Tyler Cowan makes an interesting point -- countries have had success in cutting spending when the public trusts the government:
The received wisdom in the United States is that deep spending cuts are politically impossible. But a number of economically advanced countries, including Sweden, Finland, Canada and, most recently, Ireland, have cut their government budgets when needed.
Most relevant, perhaps, is Canada, which cut federal government spending by about 20 percent from 1992 to 1997. The Liberal Party, headed by Jean Chrétien as prime minister and Paul Martin as finance minister, led most of this shift. Prompted by the financial debacle in Mexico, Canadian leaders had the courage and the foresight to make those spending cuts before a fiscal crisis was upon them. In his book “In the Long Run We’re All Dead: The Canadian Turn to Fiscal Restraint,” Timothy Lewis describes Canada’s move from fiscal irresponsibility to a balanced budget — a history that helps explain why the country has managed the current global recession relatively well.
To be sure, the spending cuts meant fewer government services, most of all for health care, and big cuts in agricultural subsidies. But Canada remained a highly humane society, and American liberals continue to cite it as a beacon of progressive values.
Counterintuitively, the relatively strong Canadian trust in government may have paved the way for government spending cuts, a pattern that also appears in Scandinavia. Citizens were told by their government leadership that such cuts were necessary and, to some extent, they trusted the messenger.
Coincidentally, a new Pew poll shows that American distrust of government has reached a new high. The conservative line holds that this is an ideological reaction to President Obama's socialistic agenda, one that will result in a conservative backlash that will limit the size of government. (See Bill Kristol spouting this most recently here.)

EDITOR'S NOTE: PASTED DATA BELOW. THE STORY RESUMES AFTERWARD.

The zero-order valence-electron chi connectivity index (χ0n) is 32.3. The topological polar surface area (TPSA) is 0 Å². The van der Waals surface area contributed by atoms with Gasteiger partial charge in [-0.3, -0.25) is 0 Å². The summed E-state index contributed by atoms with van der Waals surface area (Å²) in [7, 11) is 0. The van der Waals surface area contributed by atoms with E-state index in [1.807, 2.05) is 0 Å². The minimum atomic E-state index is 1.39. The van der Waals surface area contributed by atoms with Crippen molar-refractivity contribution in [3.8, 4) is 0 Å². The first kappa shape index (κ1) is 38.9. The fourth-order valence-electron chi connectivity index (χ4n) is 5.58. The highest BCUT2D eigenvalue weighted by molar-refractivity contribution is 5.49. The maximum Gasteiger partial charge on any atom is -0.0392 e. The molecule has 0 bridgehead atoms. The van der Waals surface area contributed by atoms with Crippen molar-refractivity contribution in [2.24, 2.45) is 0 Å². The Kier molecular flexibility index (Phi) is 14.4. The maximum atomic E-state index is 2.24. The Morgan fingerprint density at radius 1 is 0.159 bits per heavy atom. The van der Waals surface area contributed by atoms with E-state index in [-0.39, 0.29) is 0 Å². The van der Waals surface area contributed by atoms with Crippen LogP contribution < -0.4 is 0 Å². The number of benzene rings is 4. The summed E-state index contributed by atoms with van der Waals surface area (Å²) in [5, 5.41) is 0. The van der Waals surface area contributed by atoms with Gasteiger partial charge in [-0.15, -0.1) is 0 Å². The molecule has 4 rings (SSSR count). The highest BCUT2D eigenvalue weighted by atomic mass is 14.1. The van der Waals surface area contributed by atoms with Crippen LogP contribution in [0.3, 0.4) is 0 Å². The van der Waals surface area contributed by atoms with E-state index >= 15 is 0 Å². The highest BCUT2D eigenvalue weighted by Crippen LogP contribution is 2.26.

But this analysis gets both the cause and the result of public discontent wrong. First, the cause. Americans have generally grown more distrustful of government since the Vietnam war and Watergate. However, the trend is far from linear, and it correlates pretty strongly with economic conditions. Derek Thompson has a chart here:
Note that massive rise in trust during the 1990s, which corresponded with an economic boom. Conservatives always convince themselves that any positive turn in their political fortunes must result from Americans awakening from their misguided and flukish embrace of Democrats and embracing their small-government roots. The truth is that Americans may oppose spending in the abstract but they favor it in almost every particular. Indeed, one of the Republicans' most powerful attacks on Obama was the charge that he'd cut Medicare, which explains why Kristol has been urging his party to undo Obama's Medicare cuts.
Distrust of government makes Americans distrust everything people in governemnt say or do, including cut spending, which -- with the exception of a few programs seen to help "others," like welfare and foreign aid -- tends to be wildly unpopular. Democratic control of government during an economic crisis has indeed made the party's favorability sink to GOP-esque levels:
But this will hardly help Republicans carry out a small government agenda if and when they take power as a result. If they try, they will probably run into the same buzzsaw that destroyed them in 1995. Or else, like the Bush-era GOP, they'll use their power to tilt the burden and benefits of government in favor of the rich and powerful without really shrinking the size of government.